Dec 05

Flores Buys Mets Time

With the Winter Meetings days away, the Mets’ shortstop options are dwindling. You can scratch Didi Gregorius from their list today after Arizona traded him to the Yankees in a three-way deal that also included Detroit.

GREGORIUS: Never a real option. (Getty)

GREGORIUS: Never a real option. (Getty)

We’ve gone over the Mets’ options several times this week, and to me it all comes back to Wilmer Flores. Flores isn’t without concerns, otherwise we wouldn’t be going over this topic again … and again … and again.

I’ve written several times why Flores should be first in line, ranging from his salary to the asking price from other teams in terms of prospects and salary for any potential replacement. These players, including Gregorius would tie the Mets’ hands in terms of payroll and years.

However, Flores would only burden the Mets for one season, and they enter 2015 as playoff long shots in the first place. Flores buys them time to figure out their shortstop dilemma and that’s attractive to the Mets. If Flores works out, that’s a plus. If he doesn’t, there’s always next year.

I would hope if the Mets were sure about Flores one way or another they would be more proactive.

Dec 04

Tulowitzki Is Wishful Thinking

Unquestionably, a healthy Troy Tulowitzki makes the Mets a better team. I read something again today about the Mets dealing for him, but if you are a true fan of the team you know that’s not how they do business.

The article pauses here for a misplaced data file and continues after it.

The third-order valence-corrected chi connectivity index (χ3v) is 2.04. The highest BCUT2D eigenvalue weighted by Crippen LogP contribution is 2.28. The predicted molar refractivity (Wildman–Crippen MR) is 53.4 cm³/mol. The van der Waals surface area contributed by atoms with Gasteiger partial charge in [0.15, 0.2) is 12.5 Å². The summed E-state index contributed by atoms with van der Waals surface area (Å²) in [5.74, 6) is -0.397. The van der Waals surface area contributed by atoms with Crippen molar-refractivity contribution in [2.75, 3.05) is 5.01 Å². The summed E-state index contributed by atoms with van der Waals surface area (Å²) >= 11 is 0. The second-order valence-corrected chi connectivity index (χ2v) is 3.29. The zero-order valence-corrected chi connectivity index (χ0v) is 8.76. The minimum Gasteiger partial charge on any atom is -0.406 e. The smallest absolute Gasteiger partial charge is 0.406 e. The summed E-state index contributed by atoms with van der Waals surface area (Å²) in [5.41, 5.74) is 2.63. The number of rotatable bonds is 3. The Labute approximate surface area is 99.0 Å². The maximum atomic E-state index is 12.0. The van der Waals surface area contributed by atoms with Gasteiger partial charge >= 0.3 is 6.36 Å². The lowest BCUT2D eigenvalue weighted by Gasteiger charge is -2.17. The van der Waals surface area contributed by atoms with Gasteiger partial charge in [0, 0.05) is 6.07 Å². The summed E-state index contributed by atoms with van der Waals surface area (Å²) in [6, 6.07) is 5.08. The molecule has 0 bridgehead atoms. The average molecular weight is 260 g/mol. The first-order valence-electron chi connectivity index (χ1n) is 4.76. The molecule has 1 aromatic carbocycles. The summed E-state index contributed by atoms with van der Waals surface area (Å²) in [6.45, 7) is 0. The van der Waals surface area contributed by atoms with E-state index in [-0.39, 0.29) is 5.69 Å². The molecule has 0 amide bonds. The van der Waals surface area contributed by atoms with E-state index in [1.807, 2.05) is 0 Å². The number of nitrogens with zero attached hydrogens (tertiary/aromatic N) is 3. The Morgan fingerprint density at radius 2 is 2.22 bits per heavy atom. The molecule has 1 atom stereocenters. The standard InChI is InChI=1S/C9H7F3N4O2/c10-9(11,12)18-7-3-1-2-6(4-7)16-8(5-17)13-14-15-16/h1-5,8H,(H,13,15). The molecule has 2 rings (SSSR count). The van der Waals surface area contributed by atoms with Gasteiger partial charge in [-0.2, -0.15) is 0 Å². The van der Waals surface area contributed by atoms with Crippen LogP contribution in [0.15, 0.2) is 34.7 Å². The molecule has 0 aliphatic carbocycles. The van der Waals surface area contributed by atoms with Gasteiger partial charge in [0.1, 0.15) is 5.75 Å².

TULO: Just wishful thinking.

TULO: Just wishful thinking.

The last star the Mets traded for was Johan Santana, but they were closer to winning then than they are now. Plus, it is debatable how that trade worked out.

At 30, Tulowitzki is still in him prime and last year’s numbers of .340, 21 homers, 52 RBI, .432 on-base percentage and 1.035 OPS through 91 games before he was injured make a compelling argument for breaking the bank.

However, if you’re a true Mets fan – and I assume most of you are – then you also know “the bank,’’ is the franchise’s North Star. Tulowitzki is owed $129 million over the next seven seasons and to the Mets’ line of thinking, that number supersedes those at the plate.

And, we haven’t gotten to the part yet about the Rockies’ demands. Sorry, but Daniel Murphy and Dillon Gee – both of whom the Mets would love to trade because of their salaries, which combined are less than $13 million – won’t cut it. This isn’t talk-radio fantasy land when you give up nothing for a star.